DOJ extends FCPA Pilot Programme for self-reporting
The U.S. Department of Justice (DOJ) has decided to extend its FCPA Pilot Programme, designed to encourage companies to self-report evidence of bribery and corruption, until it feels able to judge the programme's effectiveness.
Pilot Programme encourages companies to self-report evidence of financial crime
DOJ had launched the Pilot Programme in April 2016 with the aim to encourage target companies to report uncovered evidence of a breach of FCPA regulations. Voluntarily self-disclosure to the DOJ of non-compliance while fully cooperating with the investigation, and making the necessary improvements to its compliances processes, shall make the said company "eligible to receive outright declinations or reduced fines and penalties." The programme aims to promote "greater accountability for individuals and companies that engage in corporate crime."
In an article in The New York Law Journal, the impact of the Pilot Programme is shown by two contrasting non-prosecution agreements finalised within a month of each other at the turn of the year. While on one hand in January 2017, a casino and resort operating firm- Las Vegas Sands received only a 25% discount from the bottom of the applicable fines guidelines after reportedly failing to disclose misconduct, in December 2016, manufacturing firm General Cable received a 50% reduction after voluntarily disclosing more than a decade of FCPA violations.
DOJ has decided to extend the pilot as announced by Acting Assistant Attorney General Kenneth A. Blanco in a speech to the American Bar Association White Collar Crime conference last month. He said the DOJ will evaluate the pilot's "utility and efficacy" to determine "whether to extend it, and what revisions, if any, we should make to it." He said the pilot will continue "in full force" until the DOJ has made a decision.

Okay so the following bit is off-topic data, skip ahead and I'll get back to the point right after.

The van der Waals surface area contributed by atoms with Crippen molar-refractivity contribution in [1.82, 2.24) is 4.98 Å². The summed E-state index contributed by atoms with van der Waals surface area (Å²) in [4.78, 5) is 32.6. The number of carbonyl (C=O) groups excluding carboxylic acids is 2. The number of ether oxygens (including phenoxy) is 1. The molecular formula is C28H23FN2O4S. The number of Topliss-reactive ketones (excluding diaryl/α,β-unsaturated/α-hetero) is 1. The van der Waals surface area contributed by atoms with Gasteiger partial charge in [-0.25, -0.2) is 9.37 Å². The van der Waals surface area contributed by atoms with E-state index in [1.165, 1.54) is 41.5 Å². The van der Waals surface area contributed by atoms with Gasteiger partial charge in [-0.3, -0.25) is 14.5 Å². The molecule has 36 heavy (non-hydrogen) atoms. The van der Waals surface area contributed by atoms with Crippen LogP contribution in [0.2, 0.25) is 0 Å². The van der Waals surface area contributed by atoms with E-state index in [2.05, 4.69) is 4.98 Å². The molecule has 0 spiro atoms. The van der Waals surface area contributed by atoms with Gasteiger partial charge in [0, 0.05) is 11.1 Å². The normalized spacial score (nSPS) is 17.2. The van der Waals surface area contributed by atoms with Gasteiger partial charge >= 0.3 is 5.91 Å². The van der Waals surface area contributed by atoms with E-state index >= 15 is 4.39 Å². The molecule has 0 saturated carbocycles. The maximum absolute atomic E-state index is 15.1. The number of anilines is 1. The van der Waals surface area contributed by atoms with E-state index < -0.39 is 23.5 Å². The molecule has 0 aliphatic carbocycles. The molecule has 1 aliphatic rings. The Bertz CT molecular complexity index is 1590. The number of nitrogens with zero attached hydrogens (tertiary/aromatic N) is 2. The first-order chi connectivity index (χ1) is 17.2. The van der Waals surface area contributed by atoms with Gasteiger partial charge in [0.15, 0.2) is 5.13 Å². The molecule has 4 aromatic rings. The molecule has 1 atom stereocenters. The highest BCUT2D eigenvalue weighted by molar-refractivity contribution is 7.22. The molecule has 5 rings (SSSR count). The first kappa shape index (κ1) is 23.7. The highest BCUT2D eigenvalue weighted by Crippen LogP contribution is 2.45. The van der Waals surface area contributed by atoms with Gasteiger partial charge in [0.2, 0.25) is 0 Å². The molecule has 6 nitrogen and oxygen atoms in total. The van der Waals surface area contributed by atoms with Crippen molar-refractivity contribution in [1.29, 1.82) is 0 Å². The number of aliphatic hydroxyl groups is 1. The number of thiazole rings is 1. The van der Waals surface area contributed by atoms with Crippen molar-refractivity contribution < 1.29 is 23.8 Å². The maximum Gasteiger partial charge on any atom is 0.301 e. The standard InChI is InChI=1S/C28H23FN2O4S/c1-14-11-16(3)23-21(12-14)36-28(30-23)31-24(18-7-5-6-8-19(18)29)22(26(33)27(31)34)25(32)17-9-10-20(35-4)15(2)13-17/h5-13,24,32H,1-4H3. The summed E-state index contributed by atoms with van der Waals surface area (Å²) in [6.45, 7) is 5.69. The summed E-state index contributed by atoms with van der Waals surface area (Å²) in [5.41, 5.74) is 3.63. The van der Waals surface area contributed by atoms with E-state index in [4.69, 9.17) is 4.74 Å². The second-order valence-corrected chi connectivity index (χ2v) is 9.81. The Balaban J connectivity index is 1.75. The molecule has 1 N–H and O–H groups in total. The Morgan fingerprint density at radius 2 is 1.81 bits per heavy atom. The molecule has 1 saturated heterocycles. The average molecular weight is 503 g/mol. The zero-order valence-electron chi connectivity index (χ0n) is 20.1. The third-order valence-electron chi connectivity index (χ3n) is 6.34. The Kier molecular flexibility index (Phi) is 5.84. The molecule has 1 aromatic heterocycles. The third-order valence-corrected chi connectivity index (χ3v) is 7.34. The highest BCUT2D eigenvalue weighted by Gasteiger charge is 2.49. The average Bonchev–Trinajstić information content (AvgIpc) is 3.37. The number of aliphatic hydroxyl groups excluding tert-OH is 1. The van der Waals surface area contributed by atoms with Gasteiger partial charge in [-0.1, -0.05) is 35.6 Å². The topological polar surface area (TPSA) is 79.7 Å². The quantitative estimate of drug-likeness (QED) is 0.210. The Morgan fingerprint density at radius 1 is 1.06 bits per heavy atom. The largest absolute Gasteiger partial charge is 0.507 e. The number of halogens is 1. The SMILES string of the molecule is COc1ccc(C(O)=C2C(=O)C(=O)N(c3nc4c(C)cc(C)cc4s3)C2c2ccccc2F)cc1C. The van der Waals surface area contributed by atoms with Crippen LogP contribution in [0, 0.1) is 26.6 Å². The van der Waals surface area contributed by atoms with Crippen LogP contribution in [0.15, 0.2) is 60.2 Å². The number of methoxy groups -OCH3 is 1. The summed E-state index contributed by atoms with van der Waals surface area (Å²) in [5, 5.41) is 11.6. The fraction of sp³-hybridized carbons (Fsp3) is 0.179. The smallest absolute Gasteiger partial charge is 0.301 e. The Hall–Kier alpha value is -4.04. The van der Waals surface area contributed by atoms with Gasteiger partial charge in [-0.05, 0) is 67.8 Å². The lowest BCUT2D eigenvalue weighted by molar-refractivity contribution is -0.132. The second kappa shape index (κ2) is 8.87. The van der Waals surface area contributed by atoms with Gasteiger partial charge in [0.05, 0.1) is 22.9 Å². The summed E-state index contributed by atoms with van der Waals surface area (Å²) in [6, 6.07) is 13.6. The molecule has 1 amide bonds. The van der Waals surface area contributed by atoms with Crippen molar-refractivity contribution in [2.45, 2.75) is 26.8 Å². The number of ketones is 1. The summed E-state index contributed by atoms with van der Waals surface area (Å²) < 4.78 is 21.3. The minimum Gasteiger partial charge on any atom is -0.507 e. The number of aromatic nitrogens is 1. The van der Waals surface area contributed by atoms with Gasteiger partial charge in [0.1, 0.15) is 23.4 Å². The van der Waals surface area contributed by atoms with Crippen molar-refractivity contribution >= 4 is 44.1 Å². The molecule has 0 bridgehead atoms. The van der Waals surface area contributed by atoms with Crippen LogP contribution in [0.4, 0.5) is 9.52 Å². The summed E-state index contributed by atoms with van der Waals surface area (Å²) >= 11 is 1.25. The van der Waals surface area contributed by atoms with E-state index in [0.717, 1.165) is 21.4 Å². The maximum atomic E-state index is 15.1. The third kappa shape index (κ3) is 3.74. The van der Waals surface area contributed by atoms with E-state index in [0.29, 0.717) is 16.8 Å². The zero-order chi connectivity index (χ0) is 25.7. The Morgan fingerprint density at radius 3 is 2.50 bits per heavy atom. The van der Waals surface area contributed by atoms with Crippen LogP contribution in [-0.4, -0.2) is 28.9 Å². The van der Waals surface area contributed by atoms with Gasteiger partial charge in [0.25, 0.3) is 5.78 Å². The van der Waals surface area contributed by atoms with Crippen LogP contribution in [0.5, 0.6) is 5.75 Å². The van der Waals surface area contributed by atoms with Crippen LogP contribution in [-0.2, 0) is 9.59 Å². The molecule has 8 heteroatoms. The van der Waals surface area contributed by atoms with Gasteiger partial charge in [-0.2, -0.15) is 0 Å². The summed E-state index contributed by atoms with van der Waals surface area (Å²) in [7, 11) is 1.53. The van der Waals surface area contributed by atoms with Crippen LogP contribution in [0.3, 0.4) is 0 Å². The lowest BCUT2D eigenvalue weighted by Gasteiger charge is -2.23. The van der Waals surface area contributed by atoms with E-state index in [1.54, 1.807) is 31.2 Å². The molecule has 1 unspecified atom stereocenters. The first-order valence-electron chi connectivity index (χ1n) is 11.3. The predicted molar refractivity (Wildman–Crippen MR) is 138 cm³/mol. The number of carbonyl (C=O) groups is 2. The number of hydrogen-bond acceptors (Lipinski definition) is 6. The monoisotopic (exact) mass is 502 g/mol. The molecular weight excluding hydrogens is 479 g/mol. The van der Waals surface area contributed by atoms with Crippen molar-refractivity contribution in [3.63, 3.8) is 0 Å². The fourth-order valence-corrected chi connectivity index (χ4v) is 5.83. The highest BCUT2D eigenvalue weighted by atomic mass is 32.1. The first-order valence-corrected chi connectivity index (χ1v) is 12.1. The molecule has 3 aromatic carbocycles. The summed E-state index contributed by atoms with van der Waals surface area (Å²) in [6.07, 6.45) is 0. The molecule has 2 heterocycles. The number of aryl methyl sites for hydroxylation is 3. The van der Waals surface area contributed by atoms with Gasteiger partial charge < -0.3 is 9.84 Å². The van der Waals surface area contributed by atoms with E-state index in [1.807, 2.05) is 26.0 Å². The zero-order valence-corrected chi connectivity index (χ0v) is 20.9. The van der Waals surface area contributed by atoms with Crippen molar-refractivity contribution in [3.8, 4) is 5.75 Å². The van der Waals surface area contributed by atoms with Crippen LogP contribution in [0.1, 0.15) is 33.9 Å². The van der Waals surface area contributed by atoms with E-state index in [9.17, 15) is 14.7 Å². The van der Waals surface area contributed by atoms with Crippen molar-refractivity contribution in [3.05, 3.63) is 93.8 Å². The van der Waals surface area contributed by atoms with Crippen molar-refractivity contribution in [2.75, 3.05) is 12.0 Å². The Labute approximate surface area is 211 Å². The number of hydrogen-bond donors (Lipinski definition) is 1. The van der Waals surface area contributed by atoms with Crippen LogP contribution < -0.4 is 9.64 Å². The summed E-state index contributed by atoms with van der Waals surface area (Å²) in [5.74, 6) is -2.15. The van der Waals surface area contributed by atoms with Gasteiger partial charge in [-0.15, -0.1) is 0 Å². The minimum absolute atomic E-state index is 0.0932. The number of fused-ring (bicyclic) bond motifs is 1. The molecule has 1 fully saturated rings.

Global trend towards self-reporting
In an effort to curb corruption and bribery, several countries worldwide are coming up with legislations, encouraging companies to voluntarily self-disclose evidence of bribery and corruption. Since November 2015, the UK's Serious Fraud Office has agreed to three Deferred Prosecution Agreements (DPAs) with companies that self-reported evidence of bribery and corruption. The most recent was a £497 million settlement with Rolls-Royce earlier this year. In June, France will be introducing Sapin II, akin to the DPA, allowing companies to enter into negotiated settlements with the Authorities. Following suit, Australia had launched a public consultation paper on whether to introduce DPAs, with 14 of 16 responses from stakeholders coming back in favour of the proposal. Though it's a matter of time before US decides to continue with the Programme as parent legislation or not, evidence states that countries worldwide are encouraging self-reporting of misconduct through legislations.
US still committed to FCPA enforcement
Mr Blanco said that the U.S. "remains committed to doing its part by vigorously investigating and prosecuting international crime when it violates U.S. laws." The election of Donald Trump as the President of the US had raised serious concerns of the continuation of the Pilot Programme and reduced enforcement of the FCPA in light of his comments in 2012 that the FCPA is an "outrageous" law and that it is "ridiculous" that the U.S. criminalises bribery that happens abroad. But Jonathan Sack, a former Assistant U.S. Attorney for the Eastern District of New York, says Mr Blanco's speech "indicates that FCPA enforcement is not likely to end under the new administration."
Rise of anti-corruption enforcement
Mr Blanco acknowledged the fact that anti-corruption investigations have become "a global movement" and that more countries than ever before are taking action against wrongdoing. He said, "It is no longer just us and a few other countries" that take enforcement action against global bribery. Recent cases show that countries are indeed increasingly willing to share information and co-operate on investigations into financial crime. In addition to Rolls-Royce's settlement with the UK's SFO over allegations of bribery and corruption, it also reached settlements with Brazil and the U.S.